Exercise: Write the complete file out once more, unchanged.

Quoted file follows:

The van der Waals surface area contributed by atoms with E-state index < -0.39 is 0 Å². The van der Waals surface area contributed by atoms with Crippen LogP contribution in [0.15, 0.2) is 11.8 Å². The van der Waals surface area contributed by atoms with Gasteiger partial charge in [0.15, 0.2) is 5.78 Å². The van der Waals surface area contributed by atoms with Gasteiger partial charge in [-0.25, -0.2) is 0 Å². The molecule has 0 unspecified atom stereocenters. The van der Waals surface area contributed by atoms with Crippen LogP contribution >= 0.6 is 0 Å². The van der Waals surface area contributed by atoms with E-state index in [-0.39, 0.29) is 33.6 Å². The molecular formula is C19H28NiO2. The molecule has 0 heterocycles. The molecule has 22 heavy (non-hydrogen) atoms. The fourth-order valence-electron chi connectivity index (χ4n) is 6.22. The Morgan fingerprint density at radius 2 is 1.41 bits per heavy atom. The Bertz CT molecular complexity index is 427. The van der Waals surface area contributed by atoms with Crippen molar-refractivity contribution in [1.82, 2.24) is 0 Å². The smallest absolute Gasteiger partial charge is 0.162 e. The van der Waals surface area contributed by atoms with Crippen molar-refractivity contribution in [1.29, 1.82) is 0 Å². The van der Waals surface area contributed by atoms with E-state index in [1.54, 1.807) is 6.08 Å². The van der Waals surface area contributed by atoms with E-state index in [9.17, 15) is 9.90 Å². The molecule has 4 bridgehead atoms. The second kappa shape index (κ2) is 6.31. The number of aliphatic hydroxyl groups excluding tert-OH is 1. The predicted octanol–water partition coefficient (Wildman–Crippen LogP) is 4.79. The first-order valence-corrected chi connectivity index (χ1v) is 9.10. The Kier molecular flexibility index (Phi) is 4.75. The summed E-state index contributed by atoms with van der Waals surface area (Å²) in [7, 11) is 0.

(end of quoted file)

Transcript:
The van der Waals surface area contributed by atoms with E-state index < -0.39 is 0 Å². The van der Waals surface area contributed by atoms with Crippen LogP contribution in [0.15, 0.2) is 11.8 Å². The van der Waals surface area contributed by atoms with Gasteiger partial charge in [0.15, 0.2) is 5.78 Å². The van der Waals surface area contributed by atoms with Gasteiger partial charge in [-0.25, -0.2) is 0 Å². The molecule has 0 unspecified atom stereocenters. The van der Waals surface area contributed by atoms with Crippen LogP contribution >= 0.6 is 0 Å². The van der Waals surface area contributed by atoms with E-state index in [-0.39, 0.29) is 33.6 Å². The molecular formula is C19H28NiO2. The molecule has 0 heterocycles. The molecule has 22 heavy (non-hydrogen) atoms. The fourth-order valence-electron chi connectivity index (χ4n) is 6.22. The Morgan fingerprint density at radius 2 is 1.41 bits per heavy atom. The Bertz CT molecular complexity index is 427. The van der Waals surface area contributed by atoms with Crippen molar-refractivity contribution in [1.82, 2.24) is 0 Å². The smallest absolute Gasteiger partial charge is 0.162 e. The van der Waals surface area contributed by atoms with Crippen molar-refractivity contribution in [1.29, 1.82) is 0 Å². The van der Waals surface area contributed by atoms with E-state index in [1.54, 1.807) is 6.08 Å². The van der Waals surface area contributed by atoms with E-state index in [9.17, 15) is 9.90 Å². The molecule has 4 bridgehead atoms. The second kappa shape index (κ2) is 6.31. The number of aliphatic hydroxyl groups excluding tert-OH is 1. The predicted octanol–water partition coefficient (Wildman–Crippen LogP) is 4.79. The first-order valence-corrected chi connectivity index (χ1v) is 9.10. The Kier molecular flexibility index (Phi) is 4.75. The summed E-state index contributed by atoms with van der Waals surface area (Å²) in [7, 11) is 0.